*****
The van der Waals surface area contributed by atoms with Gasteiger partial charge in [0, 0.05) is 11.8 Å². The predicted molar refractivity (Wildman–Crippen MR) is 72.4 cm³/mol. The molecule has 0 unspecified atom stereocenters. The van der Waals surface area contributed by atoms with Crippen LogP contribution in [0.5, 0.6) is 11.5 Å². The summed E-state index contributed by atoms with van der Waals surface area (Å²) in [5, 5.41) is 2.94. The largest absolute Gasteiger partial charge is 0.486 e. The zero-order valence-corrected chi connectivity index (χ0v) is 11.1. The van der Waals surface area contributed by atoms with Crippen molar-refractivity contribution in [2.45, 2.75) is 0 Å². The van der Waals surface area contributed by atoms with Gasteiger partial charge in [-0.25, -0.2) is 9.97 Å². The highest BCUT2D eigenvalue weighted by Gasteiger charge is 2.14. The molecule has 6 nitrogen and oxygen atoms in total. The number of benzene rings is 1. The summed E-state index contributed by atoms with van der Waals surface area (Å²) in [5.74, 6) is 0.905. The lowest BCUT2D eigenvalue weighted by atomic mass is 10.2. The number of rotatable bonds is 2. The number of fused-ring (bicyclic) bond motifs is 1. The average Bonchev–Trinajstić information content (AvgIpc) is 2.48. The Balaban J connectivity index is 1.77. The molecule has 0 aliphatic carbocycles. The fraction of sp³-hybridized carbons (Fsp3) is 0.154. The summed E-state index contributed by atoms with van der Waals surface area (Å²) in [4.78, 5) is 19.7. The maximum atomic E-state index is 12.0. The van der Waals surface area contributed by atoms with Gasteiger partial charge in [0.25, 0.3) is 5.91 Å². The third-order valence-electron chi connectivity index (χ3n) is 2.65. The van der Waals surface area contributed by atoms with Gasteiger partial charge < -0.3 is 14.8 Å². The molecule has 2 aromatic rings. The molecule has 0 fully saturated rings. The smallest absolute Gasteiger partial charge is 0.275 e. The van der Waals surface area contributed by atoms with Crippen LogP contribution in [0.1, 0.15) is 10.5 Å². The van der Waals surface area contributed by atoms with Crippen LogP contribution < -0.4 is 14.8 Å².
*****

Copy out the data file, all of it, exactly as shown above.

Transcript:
The van der Waals surface area contributed by atoms with Gasteiger partial charge in [0, 0.05) is 11.8 Å². The predicted molar refractivity (Wildman–Crippen MR) is 72.4 cm³/mol. The molecule has 0 unspecified atom stereocenters. The van der Waals surface area contributed by atoms with Crippen LogP contribution in [0.5, 0.6) is 11.5 Å². The summed E-state index contributed by atoms with van der Waals surface area (Å²) in [5, 5.41) is 2.94. The largest absolute Gasteiger partial charge is 0.486 e. The zero-order valence-corrected chi connectivity index (χ0v) is 11.1. The van der Waals surface area contributed by atoms with Crippen molar-refractivity contribution in [2.45, 2.75) is 0 Å². The van der Waals surface area contributed by atoms with Gasteiger partial charge in [-0.25, -0.2) is 9.97 Å². The highest BCUT2D eigenvalue weighted by Gasteiger charge is 2.14. The molecule has 6 nitrogen and oxygen atoms in total. The number of benzene rings is 1. The summed E-state index contributed by atoms with van der Waals surface area (Å²) in [5.74, 6) is 0.905. The lowest BCUT2D eigenvalue weighted by atomic mass is 10.2. The number of rotatable bonds is 2. The number of fused-ring (bicyclic) bond motifs is 1. The average Bonchev–Trinajstić information content (AvgIpc) is 2.48. The Balaban J connectivity index is 1.77. The molecule has 0 aliphatic carbocycles. The fraction of sp³-hybridized carbons (Fsp3) is 0.154. The summed E-state index contributed by atoms with van der Waals surface area (Å²) in [4.78, 5) is 19.7. The maximum atomic E-state index is 12.0. The van der Waals surface area contributed by atoms with Gasteiger partial charge in [0.25, 0.3) is 5.91 Å². The third-order valence-electron chi connectivity index (χ3n) is 2.65. The van der Waals surface area contributed by atoms with Gasteiger partial charge < -0.3 is 14.8 Å². The molecule has 2 aromatic rings. The molecule has 0 fully saturated rings. The smallest absolute Gasteiger partial charge is 0.275 e. The van der Waals surface area contributed by atoms with Crippen LogP contribution in [0.1, 0.15) is 10.5 Å². The van der Waals surface area contributed by atoms with Crippen LogP contribution < -0.4 is 14.8 Å².